Donna Reeves talked about a trial that she ran while Director of Internal Communications and Engagement at Kingfisher PLC, named ‘Project Maverick’ – inspired by Ricardo Semlar’s book, Maverick. Donna and her team wanted to do something different and break all of the rules, and so chose two stores to run a 90-day trial with the store managers.

“The store manager could not make any decisions so they had to coach their teams around everything, and if things went wrong, they would then have another great coaching conversation.

“That was one of their biggest concerns; they were really open to everything, but it was just: what happens if someone comes to me and they still go off and do the thing that I don’t think they should do? I said, ‘well, you’re going to have to let them do it. Assuming you’re right and that it’s the wrong thing to do, you’ll then have a great conversation with them.’ One of the keys to this is how you’ll react in that moment when something goes wrong,” Donna explained.

8. Random acts of kindness at work

This was another great point from Arlette’s talk – introducing random acts of kindness to the workplace. For example, adding Post It notes to a colleague’s computer screens, decorating rooms or offices, or bring a colleague a cup of coffee when you go to make one for yourself. These small things can be very inexpensive but can mean a lot to the other person and really make them happy.

Arlette explains more in this short video from the conference:

9. Get to know my team more

One of the great points from Jill Armstrong and Jason Ghaboos’s talk was around the importance of social networks in the workplace.

These social networks and the friendships that form from them are not only key to being happy at work, these friendships also mean that your colleagues are more likely to know what you are good at, to think of you when an opportunity comes up and involve you in decision-making processes. This also leads to being thought of when there are opportunities for promotion, as they know you and what you do.

These social networks tend to segregate into women talking to women, and men talking to men – in general, there isn’t very much mixing between groups. Part of this has been caused by the #MeToo movement – men are now more nervous about speaking to women or being alone with woman at work, in case their behaviour is construed in the wrong way.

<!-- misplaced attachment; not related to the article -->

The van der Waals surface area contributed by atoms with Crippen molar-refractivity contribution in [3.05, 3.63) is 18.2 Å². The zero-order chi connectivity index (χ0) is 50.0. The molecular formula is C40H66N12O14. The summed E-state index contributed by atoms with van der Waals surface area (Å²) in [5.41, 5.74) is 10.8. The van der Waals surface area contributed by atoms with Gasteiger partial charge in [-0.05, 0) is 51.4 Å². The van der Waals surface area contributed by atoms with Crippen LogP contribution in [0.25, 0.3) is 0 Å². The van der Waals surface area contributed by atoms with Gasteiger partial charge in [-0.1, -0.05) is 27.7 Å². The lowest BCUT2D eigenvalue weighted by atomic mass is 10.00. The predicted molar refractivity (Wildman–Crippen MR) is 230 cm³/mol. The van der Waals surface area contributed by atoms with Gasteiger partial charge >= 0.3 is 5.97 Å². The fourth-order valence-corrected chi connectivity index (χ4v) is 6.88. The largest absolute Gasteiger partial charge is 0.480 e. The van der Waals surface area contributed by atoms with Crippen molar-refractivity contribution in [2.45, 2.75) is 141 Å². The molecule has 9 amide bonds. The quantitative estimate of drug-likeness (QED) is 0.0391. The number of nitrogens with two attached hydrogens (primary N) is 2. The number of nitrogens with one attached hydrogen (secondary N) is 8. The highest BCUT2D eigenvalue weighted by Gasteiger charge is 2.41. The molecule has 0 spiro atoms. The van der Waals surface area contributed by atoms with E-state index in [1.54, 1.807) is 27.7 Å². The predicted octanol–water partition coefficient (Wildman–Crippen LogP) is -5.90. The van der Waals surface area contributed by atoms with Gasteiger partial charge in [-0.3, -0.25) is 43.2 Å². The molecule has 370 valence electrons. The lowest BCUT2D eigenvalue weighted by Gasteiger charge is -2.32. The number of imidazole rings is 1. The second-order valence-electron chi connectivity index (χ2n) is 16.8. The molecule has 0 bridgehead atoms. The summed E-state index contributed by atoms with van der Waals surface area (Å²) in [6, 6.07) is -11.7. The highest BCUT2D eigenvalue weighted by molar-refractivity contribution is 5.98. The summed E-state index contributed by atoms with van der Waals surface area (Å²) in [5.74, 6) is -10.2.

In this short video, Jill has some tips about how you can encourage men and women to talk more and form more friendships at work – helping to open up further opportunities for everyone in the workplace, and make the most of everyone’s expertise:

10. Give staff more freedom and responsibility

Laurence Vanhée joined the Belgian Ministry for Social Security with the challenge of making the department one of the sexiest organisations in Belgium. in 2005, out of 100,000 citizens in Belgian, there was no one applying specifically to social security – they received only the 17% who said they didn’t have a preference for department. Meanwhile, they were losing 40% of the staff to retirement between 2005 and 2015 – so there was a real staff crisis.

So how did she do it? Laurence looked at creating a happy workplace culture – as the Ministry couldn’t compete on salary compared to the private sector, and all of their benefits were the same across government. But culture was something that they could change and make their department stand out.

To do this, she created a culture of freedom and responsibility – ensuring that staff felt trusted to do their roles but giving them responsibility and accountability for their work and performance.

“Freedom plus responsibility will lead to happiness because you can choose whatever makes you happy, and to better performance because you will respect your engagement. How can we translate this to an organisation? Within the organisation we reinvented our workplace… We co-created the solution with our colleagues and we decided from January 2009 that, as responsible adults, you can choose where, when and how you want to work,” explained Laurence.

11. Show appreciation – it’s free!

Sarah Gillard of the John Lewis Partnership talked about the three main things that the company has learnt from over 100 years of putting staff happiness at the core of what they do. When the John Lewis Partnership was created by Spedan Lewis, the very first part of the company constitution is “the Partnership’s ultimate purpose is the happiness of all it’s members.”

One of the key things Sarah explained was that many of the things that make people happy don’t cost anything to do – saying thank you, learning about your team’s personal lives and recognising that with a congratulations or sympathy, and supporting staff to set up social clubs. All of these create a community which helps people to feel happy and appreciated, rather than just a cog in a machine.

Sarah explains more in this short video from her talk.

How many of these could you implement in your organisation? If not, what is getting in the way and how can you overcome those barriers to advance your staff happiness in your organisation?

Happy's next event

Happy's next event is Creating Happy, Productive Social Enterprises on 20th September at Happy's training centre in Aldgate, London. This joint seminar hosted jointly by Happy and E3M and is for leaders and senior team members in social enterprises. You will hear from inspiring leaders: Jonathan Bland of Social Business International; Henry Stewart of Happy; June O'Sullivan MBE of London Early Years Foundation; Brendan O'Keefe of Epic CIC; Liz Mouland of First Community Health and Care CIC; and Scott Darraugh of Social adVentures. Visit the event page for full details and the agenda for the day, and to book your ticket.